Despite this, Ukraine is trying to boost electricity supplies to neighbouring European countries.

However, she said the situation at a Russian-occupied nuclear power plant — the largest in Europe — is grave, with Ukrainians working "to prevent a catastrophe" in the presence of armed Russian soldiers.

"There is military equipment in the nuclear power plant … that is a huge risk."

International inspectors must be immediately allowed into the Zaporizhzhia nuclear plant, she said, to ensure its safety.

Before coming to Ottawa, the ambassador had a number of senior roles in Ukraine including as deputy head of President Volodymyr Zelenskyy's office, focusing on the economy and international financial organizations.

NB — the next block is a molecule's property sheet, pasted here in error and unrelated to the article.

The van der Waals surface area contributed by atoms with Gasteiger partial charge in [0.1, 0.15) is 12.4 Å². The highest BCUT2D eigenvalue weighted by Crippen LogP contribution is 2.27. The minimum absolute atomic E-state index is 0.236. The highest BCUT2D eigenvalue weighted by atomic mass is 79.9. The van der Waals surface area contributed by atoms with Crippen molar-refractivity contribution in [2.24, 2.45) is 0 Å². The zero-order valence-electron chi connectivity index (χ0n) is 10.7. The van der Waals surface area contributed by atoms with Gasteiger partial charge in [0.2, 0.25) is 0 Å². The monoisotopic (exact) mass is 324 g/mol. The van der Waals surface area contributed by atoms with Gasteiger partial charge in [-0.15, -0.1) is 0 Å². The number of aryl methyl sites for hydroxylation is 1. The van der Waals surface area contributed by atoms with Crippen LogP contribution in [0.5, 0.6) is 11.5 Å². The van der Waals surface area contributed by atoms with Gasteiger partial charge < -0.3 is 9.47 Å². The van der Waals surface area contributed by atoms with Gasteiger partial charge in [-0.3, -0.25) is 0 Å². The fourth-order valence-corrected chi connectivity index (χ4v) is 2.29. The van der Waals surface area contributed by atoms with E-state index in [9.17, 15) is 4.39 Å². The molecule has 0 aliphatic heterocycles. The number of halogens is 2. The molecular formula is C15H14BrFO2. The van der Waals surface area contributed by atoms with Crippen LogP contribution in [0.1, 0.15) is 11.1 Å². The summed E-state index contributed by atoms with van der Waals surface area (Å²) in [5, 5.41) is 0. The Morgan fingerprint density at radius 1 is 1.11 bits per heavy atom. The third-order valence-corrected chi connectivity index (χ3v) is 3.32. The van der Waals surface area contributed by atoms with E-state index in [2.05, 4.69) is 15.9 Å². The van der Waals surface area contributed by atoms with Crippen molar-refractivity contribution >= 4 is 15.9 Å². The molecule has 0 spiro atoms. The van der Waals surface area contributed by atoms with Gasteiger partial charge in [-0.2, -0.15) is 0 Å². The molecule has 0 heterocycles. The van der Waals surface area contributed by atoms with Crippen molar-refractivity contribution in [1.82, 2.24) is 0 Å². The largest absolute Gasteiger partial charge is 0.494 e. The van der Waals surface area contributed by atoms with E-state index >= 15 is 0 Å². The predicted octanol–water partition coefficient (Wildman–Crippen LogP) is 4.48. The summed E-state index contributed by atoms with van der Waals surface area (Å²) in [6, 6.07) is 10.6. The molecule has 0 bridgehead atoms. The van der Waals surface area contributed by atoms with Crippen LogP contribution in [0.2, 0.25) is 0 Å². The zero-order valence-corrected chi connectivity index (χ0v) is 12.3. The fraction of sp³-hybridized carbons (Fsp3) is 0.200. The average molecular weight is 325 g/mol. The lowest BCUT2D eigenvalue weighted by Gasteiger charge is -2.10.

"When the war broke out, I was working on the board of the biggest state owned oil and gas company," she said.

Yet Ottawa is her first diplomatic post, and an important one, as Canada is one of Ukraine's most steadfast allies and most generous donors, this month giving $450 million to help Ukraine buy gas to prepare for a harsh winter ahead.

As well as more military equipment, she is asking Canada for warm clothing and winter camouflage for Ukraine's troops so they can fight in the snow.

The embassy walls are peppered with photographs of the destruction in Ukraine, including ones of wounded civilians and mothers in hospital beds.

Another grim reminder of the conflict is a large piece of shrapnel from a Russian missile that in March hit a military training base 20 kilometres from the Polish border, killing 43 soldiers.

Only weeks before, Canadian personnel had been at the base training Ukrainian troops.